Te Aho o Te Kahu, The Cancer Control Agency, has today released the first ever comprehensive report of the cancer system in Aotearoa, New Zealand.
He Pūrongo Mate Pukupuku o Aotearoa 2020, The State of Cancer in New Zealand in 2020, provides a detailed snapshot and narrative on the current state of our country’s cancer care system.
“We have many world class aspects of cancer control in New Zealand, and the cancer workforce is full of highly committed and talented people, but if we are to improve our cancer survival rates compared to similar countries, focused action is needed,” Chief Executive of Te Aho Te Kahu Diana Sarfati says.
“There needs to be continued work in addressing inequities, strengthening prevention, expanding screening and improving diagnosis and treatment for cancer.”
A key focus of He Pūrongo Mate Pukupuku o Aotearoa 2020 is how Māori are disproportionally impacted by cancer.
“Te Aho o Te Kahu is working hard to ensure inequalities in care and diagnostics are identified and addressed.
“We will continue to work closely with Māori leaders and communities to develop services which better meet the needs of Māori patients,” Sarfati says.
A priority for Te Aho o Te Kahu is ensuring all New Zealanders get consistent and high-quality care.
”One of the ways we are doing that is to closely monitor the diagnosis and treatment of cancer via the Quality Performance Indicator Programme, and to work with DHBs to proactively address any problems or gaps identified.”
On February 4, World Cancer Day, the Agency will be launching New Zealand’s first national chemotherapy regimen library.
“Cancer drugs are extremely important to those impacted by the disease,” Sarfati says.
“This chemotherapy library will help us understand what medicines are used currently, how this might vary across the country, help us plan what we need to do to improve cancer outcomes and reduce inequities in relationship to chemotherapy delivery.”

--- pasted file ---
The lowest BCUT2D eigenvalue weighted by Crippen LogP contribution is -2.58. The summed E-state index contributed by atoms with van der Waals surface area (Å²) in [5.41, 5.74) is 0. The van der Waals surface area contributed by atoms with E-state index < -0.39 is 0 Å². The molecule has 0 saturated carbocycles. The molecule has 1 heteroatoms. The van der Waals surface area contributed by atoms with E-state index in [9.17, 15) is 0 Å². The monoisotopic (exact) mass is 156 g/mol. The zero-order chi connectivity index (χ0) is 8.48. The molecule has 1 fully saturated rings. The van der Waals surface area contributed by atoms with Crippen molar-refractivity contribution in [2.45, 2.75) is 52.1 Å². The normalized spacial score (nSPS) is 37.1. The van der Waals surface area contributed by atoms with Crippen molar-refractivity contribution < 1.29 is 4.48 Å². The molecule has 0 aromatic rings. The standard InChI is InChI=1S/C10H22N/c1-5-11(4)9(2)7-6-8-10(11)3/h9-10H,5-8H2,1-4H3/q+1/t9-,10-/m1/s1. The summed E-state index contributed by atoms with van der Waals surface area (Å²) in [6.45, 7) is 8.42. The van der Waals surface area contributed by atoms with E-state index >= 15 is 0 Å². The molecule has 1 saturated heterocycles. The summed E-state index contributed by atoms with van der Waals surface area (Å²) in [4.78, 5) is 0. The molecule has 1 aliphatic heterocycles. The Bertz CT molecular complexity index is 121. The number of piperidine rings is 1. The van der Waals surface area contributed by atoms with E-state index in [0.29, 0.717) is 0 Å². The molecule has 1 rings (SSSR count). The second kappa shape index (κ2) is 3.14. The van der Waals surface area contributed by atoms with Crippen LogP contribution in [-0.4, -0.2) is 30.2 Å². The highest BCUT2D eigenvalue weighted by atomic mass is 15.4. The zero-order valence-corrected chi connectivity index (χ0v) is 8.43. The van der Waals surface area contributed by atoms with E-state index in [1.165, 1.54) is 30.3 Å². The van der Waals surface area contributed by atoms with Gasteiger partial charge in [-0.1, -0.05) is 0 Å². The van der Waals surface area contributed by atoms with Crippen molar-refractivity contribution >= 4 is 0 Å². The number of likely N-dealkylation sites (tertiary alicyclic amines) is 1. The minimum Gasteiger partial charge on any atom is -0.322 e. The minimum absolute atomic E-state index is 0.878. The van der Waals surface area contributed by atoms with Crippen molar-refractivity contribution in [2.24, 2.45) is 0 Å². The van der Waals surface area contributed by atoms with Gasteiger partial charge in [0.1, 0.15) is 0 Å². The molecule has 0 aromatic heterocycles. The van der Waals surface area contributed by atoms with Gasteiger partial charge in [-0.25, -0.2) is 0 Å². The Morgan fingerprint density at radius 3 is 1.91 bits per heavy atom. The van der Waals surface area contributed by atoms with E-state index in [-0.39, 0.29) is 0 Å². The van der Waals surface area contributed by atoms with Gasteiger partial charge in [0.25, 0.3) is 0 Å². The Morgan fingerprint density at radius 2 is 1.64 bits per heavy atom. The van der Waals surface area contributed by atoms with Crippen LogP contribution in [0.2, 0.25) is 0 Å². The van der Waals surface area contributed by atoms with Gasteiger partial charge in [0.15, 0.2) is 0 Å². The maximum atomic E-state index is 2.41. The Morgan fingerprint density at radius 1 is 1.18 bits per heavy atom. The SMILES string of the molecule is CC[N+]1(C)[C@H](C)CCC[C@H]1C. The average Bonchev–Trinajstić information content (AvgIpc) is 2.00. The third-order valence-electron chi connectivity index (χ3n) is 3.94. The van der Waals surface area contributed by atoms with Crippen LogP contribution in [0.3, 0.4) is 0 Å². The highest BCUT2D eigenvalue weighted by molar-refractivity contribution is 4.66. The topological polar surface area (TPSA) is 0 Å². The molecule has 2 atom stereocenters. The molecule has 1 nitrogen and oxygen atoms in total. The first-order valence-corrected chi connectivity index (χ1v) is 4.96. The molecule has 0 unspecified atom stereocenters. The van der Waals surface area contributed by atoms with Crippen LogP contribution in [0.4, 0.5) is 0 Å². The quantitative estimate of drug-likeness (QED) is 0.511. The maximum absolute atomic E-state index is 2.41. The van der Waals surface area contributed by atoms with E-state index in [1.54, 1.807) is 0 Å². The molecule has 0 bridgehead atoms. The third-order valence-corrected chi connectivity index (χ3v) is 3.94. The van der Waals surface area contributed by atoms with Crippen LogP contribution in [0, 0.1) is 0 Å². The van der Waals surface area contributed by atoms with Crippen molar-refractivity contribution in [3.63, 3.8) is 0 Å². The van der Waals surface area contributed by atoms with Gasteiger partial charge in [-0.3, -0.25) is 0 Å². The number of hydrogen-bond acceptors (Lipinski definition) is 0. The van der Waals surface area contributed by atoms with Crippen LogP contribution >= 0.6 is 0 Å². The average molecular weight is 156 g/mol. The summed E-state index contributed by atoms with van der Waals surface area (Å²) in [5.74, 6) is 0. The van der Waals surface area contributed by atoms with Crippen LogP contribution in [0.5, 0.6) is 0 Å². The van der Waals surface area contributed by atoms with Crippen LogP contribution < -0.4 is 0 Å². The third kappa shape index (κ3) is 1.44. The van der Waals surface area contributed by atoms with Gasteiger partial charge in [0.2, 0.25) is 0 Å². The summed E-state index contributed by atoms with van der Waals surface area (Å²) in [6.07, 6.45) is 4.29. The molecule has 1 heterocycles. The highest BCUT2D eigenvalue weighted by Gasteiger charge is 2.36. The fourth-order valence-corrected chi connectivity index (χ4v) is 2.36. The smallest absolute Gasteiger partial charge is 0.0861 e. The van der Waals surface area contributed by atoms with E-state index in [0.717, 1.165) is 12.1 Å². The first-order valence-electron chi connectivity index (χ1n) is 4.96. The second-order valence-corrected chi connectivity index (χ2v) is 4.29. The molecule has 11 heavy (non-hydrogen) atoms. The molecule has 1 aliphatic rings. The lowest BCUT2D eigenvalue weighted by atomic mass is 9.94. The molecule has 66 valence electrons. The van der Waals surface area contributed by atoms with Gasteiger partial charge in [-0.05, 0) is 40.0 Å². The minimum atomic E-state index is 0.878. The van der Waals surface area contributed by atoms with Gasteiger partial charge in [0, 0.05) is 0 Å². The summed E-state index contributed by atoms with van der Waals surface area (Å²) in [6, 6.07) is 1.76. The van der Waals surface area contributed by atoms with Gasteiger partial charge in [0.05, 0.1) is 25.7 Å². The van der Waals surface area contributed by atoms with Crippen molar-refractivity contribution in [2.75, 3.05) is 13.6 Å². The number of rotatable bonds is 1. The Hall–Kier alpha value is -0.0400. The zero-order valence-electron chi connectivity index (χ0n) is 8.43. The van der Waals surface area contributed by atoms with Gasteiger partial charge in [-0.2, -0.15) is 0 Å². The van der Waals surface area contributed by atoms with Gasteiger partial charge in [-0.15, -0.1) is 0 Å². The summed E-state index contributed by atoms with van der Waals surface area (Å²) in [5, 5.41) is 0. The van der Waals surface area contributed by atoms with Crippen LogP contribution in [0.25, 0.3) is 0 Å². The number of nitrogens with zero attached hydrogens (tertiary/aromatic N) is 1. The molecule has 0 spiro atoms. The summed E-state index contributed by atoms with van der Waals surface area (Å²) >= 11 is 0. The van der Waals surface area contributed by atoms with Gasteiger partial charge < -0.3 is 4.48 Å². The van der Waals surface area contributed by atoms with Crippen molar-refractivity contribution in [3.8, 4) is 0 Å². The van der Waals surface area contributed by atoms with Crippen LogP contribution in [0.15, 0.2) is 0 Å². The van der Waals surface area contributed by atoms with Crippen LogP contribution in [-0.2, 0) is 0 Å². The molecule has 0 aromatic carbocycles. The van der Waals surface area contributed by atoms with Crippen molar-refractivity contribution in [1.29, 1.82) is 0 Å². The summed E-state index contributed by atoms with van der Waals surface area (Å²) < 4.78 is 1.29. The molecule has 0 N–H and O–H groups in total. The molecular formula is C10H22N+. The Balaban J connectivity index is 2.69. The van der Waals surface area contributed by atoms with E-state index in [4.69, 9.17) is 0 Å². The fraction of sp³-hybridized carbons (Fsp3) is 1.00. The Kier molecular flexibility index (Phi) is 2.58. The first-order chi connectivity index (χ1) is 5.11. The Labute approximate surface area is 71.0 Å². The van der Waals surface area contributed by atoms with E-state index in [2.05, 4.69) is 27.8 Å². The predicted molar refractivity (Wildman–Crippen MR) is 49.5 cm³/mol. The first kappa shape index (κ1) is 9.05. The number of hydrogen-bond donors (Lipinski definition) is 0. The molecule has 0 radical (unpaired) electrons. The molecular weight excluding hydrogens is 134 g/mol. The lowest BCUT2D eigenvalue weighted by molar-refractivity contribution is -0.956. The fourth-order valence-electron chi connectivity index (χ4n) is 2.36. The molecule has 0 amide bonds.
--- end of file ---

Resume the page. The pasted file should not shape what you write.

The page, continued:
The report also highlights the importance of cancer prevention and screening.
“Continued investment in prevention strategies – such as smoking cessation and encouraging uptake of the HPV vaccination – will help to improve cancer outcomes in New Zealand”, Sarfati says.
“Making sure New Zealand’s screening programmes are as accessible as possible is really important. We need to continue to roll out the national bowel screening programme and look at ways to continually improve our other existing screening programmes.”
Along with the Ministry of Health and the Health Research Council, Te Aho o Te Kahu is also funding research to investigate the appropriateness and feasibility of lung cancer screening in New Zealand.
As the global community marks World Cancer Day this week, Te Aho o Te Kahu remains committed to working with the wider health sector to ensure New Zealanders have a high-quality cancer system.
“We are aiming to reproduce monitoring reports in the future which will, like He Pūrongo Mate Pukupuku o Aotearoa, encourage and challenge our health sector to provide equitable, effective care for all who are impacted by cancer,” Sarfati says.
“New Zealand has a strong health system and it is my hope reports like He Pūrongo Mate Pukupuku o Aotearoa 2020 will only strengthen it.”
Click here to read the report.